I want a choice in where I live or where my child goes to school. I want more choices when it comes to a career or what I do with my free time.  I want choices with respect to where I shop, what I eat, etc. I want the best choices when it comes to doctors or medicines.

And before I die I want different experiences as well.  I want the experiences of travel,  or raising  a family or mingling with interesting people. I want the experiences of a break from routine. I want the experience of being free from worry. You get the point.

On the surface,  the better our “numbers” the broader our choices and experiences; the ability to access them gets easier.  So naturally going from $9 to $15 gives the feeling of “movin’ on up.”

The danger for the worker is now they’ve mentally pre-set an arbitrary number to their worth.  15, 9, 22 it doesn’t matter. Which is the problem with the way we think. “If I could only get to $15 things would be sweet.” “If I could make 50k, 100k” etc. Why attach a number? Maybe the goal setting should be the choices and experiences themselves not a dollar amount. We all read  about people being miserable and going broke on 200k/yr while others are living rich, fulfilling lives on their terms whose incomes are a fraction of that.

Finally there’s the danger to both the worker AND the owner.

While we personally couldn’t maintain a $15/hr payroll a conglomerate or other large ownership group easily could.  They can show a 2% profit (or even a loss) and continue to operate or borrow “money.”  And as these groups merge, grow, and diversify into foodservice, real estate, retail, even medicine and dentistry the independent operator/licensed professional will find it harder to compete, be it on price, benefits or wages.  He or she is forced to close their doors and now join their former employees where everybody makes close to the same thing. If you watch any dystopian cinema or  TV they aren’t that far off. In the future we all work for XYZ Corp and do as we are told.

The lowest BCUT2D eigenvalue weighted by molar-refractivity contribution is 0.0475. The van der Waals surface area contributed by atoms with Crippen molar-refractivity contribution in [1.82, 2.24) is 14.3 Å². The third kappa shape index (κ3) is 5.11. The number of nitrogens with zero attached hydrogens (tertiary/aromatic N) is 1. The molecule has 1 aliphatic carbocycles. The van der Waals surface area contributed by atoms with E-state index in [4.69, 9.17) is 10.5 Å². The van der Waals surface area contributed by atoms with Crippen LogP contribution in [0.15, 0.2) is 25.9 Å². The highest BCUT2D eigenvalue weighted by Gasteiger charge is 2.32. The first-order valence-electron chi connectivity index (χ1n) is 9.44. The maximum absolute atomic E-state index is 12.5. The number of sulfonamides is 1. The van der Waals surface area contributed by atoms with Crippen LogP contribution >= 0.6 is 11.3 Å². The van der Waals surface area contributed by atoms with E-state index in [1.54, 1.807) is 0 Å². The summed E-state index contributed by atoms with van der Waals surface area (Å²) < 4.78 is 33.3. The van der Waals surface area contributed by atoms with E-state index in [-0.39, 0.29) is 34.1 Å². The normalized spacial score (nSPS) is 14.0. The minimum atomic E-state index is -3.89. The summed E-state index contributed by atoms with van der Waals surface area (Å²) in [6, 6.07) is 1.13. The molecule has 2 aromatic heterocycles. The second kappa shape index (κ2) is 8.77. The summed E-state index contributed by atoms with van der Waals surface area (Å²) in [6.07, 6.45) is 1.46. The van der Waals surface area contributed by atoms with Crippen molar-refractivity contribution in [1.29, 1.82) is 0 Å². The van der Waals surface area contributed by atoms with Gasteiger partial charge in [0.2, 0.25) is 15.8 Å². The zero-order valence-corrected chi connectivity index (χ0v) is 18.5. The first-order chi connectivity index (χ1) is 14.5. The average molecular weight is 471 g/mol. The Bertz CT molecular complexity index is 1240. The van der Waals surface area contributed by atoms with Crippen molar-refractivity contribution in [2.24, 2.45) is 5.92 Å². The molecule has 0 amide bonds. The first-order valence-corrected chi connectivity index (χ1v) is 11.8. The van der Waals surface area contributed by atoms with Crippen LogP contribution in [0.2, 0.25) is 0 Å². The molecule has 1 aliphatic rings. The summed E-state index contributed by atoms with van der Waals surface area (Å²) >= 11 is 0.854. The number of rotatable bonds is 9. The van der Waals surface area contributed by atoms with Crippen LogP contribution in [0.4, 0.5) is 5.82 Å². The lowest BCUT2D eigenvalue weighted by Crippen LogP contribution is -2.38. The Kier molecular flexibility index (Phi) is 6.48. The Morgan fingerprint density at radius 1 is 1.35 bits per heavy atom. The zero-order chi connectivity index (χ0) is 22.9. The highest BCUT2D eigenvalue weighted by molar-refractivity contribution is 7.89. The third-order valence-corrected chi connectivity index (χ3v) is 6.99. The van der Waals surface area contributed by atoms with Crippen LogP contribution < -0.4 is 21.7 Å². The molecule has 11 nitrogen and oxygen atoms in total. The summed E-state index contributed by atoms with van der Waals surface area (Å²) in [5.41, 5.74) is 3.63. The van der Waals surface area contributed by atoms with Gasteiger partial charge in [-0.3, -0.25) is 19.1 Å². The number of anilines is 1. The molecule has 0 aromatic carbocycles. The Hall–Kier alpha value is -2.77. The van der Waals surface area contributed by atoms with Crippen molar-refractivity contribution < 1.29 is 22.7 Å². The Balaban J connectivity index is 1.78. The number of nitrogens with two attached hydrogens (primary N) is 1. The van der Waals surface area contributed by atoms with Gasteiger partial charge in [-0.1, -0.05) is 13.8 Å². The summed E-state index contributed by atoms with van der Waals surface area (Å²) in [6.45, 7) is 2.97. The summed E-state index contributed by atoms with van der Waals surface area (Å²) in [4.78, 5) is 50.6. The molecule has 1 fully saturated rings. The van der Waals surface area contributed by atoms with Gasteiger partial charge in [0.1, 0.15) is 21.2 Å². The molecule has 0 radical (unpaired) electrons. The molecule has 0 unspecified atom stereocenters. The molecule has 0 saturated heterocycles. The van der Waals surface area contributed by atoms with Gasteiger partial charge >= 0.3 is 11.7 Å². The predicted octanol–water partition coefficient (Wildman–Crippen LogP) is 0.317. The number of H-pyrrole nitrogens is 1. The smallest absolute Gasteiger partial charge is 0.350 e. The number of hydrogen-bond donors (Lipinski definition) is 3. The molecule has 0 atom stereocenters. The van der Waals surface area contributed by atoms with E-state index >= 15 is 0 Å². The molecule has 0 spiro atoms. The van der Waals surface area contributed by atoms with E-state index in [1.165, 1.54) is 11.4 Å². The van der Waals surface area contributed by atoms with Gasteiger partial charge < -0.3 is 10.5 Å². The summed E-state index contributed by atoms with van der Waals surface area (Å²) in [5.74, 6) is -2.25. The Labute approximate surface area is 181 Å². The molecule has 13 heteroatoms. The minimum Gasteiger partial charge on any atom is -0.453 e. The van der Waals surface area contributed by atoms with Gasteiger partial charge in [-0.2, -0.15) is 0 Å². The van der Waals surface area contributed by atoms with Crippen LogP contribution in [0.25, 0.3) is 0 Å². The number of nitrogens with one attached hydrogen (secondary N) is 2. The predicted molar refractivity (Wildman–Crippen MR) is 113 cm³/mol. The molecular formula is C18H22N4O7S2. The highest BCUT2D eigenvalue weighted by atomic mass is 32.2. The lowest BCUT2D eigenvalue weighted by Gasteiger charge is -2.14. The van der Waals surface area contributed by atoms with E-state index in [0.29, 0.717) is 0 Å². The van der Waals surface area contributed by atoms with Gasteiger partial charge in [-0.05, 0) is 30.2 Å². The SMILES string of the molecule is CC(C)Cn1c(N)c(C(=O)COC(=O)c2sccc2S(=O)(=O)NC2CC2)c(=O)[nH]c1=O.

No owner wants their team to suffer unnecessarily because they can only afford to pay them 8 or 9 bucks an hour.  They’re invaluable to staying open.  Hell, for the best ones, an owner will even open a store for them -and let them keep most of the money. Why shoot for $15/hr and not $15000 a month?

When I’ve set goals for a choice or experience and they’ve manifested I never thought about specific numbers I needed beforehand. Somehow they  worked themselves out because if I overthought them there was never going to be enough “money.”  In the big picture $15 an hour is aiming low, if that should even be an aim. If it’s decided from this point forward in your life you want warm sand between your toes every January trust me you will find a way to make that happen!

 

Cheers

Elegant French Toast

  • (2) eggs
  • 1 T sugar
  • 1/4 t cinnamon
  • 1/2 C milk
  • 1 T Grand Marnier (or to taste)
  • 1 T grated orange peel
  • 1/4 t vanilla
  • 2 T butter
  • 6 slices French bread
  • confectioners sugar

Lightly beat eggs; beat in sugar, cinnamon, milk, Grand Marnier, orange peel and vanilla.  Place bread in mixture and refrigerate overnite. Next morning melt butter in skillet.  Add bread and grill until golden.

Serve with confectioners sugar on top and fresh fruit.